Avenue Bread has big plans for 2011

Owners Wendy and John DeFreest have turned what was once just a small bakery into a artisan icon, with three...

Man cannot live on bread alone, but you sure can make a good living selling good bread.

Such is the case for Wendy and John DeFreest, owners of Avenue Bread. Since the couple purchased the business in 2001, they have turned what was a small artisan bakery into a thriving business with three Bellingham locations and 60 employees who produce more than 1,000 loaves of bread a day, not to mention hundreds of sandwiches and pastries.

The business is poised to grow even more this year. At the end of December, Avenue Bread bought a 3,600-square-foot commercial space at 2020 Humboldt St., the former home of Triad Electric. The building will house the commercial bakery and pastry operations, which are currently crammed into the tiny kitchen at the Railroad Avenue shop.

“We’ve become a big fish in a small bowl,” Wendy DeFreest said. “This new bakery will allow the breadmakers and pastry makers to work side by side.”

Currently, the bread and pastry crews share the oven and work in rotations, which limits the production capacity of the bakery. As the company has gained more wholesale accounts, delivering to restaurants and grocery stores around Whatcom County, the operation has been stretched to the max.

With the new bakery, DeFreest plans to expand to Skagit County, where she has been eyeing locations for a satellite store.

“It’s going to be a big year,” DeFreest said. “Anthony’s in Anacortes carries our bread, and we figure one account isn’t worth the drive, so we’re actively expanding to Skagit County.”

DeFreest never planned on going into the bread business. After graduating from Western Washington University in 1991 with a management degree, she moved to Seattle and spent a few years “working in the real world,” she said. She knew she wanted to open her own business and had plans to open a café in Queen Anne.

But that changed when her husband, John, lost his job; DeFreest was a full-time mom at the time. After a visit to Bellingham, the couple decided to leave Seattle.

“We were looking out at Lake Padden and I thought ‘we could live here,'” DeFreest said. “It was the best move we ever made.”

At the time, DeFreest’s brother happened to be working for a small bakery in town called Avenue Bread. Better yet, the business was for sale. Sensing an opportunity, the DeFreests jumped in with enthusiasm.

“We did our due diligence and found that everything was in order,” DeFreest said. “John took over the bakery and I took over the business side of things.”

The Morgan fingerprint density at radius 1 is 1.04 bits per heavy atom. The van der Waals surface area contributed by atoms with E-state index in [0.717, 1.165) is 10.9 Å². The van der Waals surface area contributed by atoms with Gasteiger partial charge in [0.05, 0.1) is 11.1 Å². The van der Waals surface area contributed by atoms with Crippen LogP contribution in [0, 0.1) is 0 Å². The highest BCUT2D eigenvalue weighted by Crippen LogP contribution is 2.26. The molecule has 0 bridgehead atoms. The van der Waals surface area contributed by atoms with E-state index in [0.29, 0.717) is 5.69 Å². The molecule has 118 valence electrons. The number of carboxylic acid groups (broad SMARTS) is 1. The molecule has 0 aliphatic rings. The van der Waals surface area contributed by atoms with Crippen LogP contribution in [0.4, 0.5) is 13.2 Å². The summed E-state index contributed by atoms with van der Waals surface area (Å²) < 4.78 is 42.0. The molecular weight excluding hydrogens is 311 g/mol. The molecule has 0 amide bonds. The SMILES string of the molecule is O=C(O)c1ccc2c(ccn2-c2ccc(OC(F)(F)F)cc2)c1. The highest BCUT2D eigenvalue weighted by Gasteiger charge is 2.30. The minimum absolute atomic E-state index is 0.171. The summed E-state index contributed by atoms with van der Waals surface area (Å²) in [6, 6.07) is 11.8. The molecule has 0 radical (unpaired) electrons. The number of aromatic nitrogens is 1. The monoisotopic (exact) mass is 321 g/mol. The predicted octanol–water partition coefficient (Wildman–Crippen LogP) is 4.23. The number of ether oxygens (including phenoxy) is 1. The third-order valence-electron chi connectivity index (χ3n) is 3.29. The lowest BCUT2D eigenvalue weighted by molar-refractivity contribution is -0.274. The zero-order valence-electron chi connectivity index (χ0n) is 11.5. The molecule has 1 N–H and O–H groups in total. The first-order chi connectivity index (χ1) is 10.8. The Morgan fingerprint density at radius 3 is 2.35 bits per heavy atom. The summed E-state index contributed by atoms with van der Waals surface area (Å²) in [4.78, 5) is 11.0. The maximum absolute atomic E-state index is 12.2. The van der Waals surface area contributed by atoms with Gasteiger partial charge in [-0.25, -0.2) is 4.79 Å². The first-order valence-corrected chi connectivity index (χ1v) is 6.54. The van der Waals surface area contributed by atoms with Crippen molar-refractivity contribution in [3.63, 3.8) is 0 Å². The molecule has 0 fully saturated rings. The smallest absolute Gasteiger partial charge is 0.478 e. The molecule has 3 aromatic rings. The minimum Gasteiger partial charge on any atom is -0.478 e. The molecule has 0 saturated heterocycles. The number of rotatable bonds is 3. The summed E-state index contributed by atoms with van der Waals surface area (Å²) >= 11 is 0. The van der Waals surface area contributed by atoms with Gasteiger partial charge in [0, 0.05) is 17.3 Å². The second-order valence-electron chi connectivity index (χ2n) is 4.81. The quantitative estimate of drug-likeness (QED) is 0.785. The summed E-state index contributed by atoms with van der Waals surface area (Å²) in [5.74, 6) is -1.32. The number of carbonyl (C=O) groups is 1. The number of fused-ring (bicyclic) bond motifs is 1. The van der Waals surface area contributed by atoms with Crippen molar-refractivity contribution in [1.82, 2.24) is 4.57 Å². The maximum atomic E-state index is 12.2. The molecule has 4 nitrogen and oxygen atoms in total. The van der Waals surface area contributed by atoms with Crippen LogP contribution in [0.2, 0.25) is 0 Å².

Purchasing an existing business can be tricky, especially if you have little experience in that industry. But the DeFreests had wind and tide on their side. Firstly, the business was financially sound and had already built a good name in the community. Secondly, the head bakers agreed to stay onboard.

“We wouldn’t have been able to do it without them — we didn’t know how to make bread,” DeFreest said. “The last owners had created a really strong product and John and I came in with a lot of enthusiasm. We walked into a turnkey business — we started making money immediately. We were really lucky in that respect.”

From the beginning, DeFreest had plans to grow the business. She opened the Fairhaven shop in 2005 and then opened the James Street location in 2008.

Besides focusing her attention on growing business in Skagit County this year, DeFreest is also promoting Avenue Express, a new online ordering system. The system allows customers to order and pay online, skip the lunch line and pick up their order at any of the three shops.

So what does an average day look like for the proprietor of a burgeoning artisan bread bakery?

“I am fortunate in that I don’t have an average day,” DeFreest said. “Every day is different.”

Besides overseeing daily operations, DeFreest tries to spend as much time as she can getting to know her employees and finding out what they need to make Avenue Bread a better place for both customers and employees.

“It’s important for me to know my employees,” she said. “In the beginning, I’d be in there making sandwiches — not so much anymore. As much as I like it, I need to be working on the business. If you want to grow your business, you can’t be working in your business.”

Though DeFreest has big plans for Avenue Bread, she is intent on keeping the feel of a small bakery — especially when it comes to making bread. Each loaf is made by hand and baked on a stone slab the way bread has been made for centuries.

“Artisan bread is truly an art form,” DeFreest said. “When people get our bread, it’s going to be a little different every time.”

But since it’s Avenue Bread, there’s no doubt it will be delicious.

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